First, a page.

What do you get when you add water to the desert? A jungle, of course. The Sonoran Desert is already one of the wettest deserts on earth, pushing the limits of what constitutes a desert. Ask people to give their image of a desert and they'll say, "sandy", "hot", "barren". Occasionally someone will come up with the one true and necessary component - aridity. Deserts may not be sandy, they may not be barren, often they are hot, but just as likely may be cold. They are all dry. To be a desert, a region must be dry, where potential evapotranspiration is greater than precipitation. Generally, 10" of precipitation is the upper limit for being called a desert. So, even on a normal year, we're pushing it here in the Arizona Upland division around Tucson with our annual average of 12".
A couple of hurricane remnants plus a rewarding monsoon has turned our desert into a virtual jungle. As I introduce my Sonoran Desert Discovery tours at the Desert Museum and talk to people about what constitutes a desert, they look out across the landscape and see nothing but greenery. The looks turn skeptical. Desert? No Way!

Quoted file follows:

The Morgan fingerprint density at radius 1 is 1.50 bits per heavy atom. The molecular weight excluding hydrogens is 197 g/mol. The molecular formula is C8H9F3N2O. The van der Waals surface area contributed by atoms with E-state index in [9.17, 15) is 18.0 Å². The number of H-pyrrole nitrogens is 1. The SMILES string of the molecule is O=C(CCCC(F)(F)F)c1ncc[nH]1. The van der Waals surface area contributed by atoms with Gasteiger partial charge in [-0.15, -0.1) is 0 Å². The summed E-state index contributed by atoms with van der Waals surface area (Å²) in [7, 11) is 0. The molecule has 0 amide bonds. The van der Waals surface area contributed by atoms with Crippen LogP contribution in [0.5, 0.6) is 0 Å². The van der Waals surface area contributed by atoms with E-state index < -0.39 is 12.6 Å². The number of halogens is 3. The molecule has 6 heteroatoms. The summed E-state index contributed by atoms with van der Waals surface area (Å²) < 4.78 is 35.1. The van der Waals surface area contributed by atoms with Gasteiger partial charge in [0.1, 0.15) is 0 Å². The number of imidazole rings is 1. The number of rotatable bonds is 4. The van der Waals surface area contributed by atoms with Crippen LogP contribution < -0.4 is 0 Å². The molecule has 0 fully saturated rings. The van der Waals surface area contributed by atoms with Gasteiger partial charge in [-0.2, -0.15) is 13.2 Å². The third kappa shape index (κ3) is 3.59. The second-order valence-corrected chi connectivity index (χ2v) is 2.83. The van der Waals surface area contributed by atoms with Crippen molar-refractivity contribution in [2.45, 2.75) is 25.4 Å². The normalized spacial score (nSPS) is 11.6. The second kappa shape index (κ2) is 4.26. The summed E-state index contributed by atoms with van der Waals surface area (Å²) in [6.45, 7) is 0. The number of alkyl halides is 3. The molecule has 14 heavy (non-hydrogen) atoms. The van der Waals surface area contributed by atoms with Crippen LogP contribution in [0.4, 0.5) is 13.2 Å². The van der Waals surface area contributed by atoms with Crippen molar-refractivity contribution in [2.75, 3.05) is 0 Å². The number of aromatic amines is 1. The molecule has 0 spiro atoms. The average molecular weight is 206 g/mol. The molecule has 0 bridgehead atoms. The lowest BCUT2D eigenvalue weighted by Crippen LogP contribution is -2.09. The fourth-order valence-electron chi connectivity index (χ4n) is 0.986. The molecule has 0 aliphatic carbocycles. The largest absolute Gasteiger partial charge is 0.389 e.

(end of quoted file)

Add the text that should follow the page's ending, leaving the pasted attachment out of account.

Even now, in November, when other parts of the country are shivering and shoveling snow, the greenery dominates our views. Wildflowers still bloom. The cold-deciduous acacias and mesquites have given no thought to losing their leaves. Butterflies are abundant and very active.
|Queen on Milkweed|
|Southern Dogface nectaring on Lagascea decipiens|
I led the Butterfly Walk at the Desert Museum last Friday and my two guests from Ohio were boggled by the number and variety we saw. I believe our count was close to 20 species, even including a lone Monarch. Monarchs are not common here, though we do see them in small numbers. Much more common is the Monarch relative, the Queen, another of the milkweed butterflies. Many sulphurs, blues, hairstreaks, ladies, Empress Leilia, American Snouts, and more.
|Southern Dogface Butterfly (see the poodle head?)|
Another blast of color signals the day's close.
The desert is happy!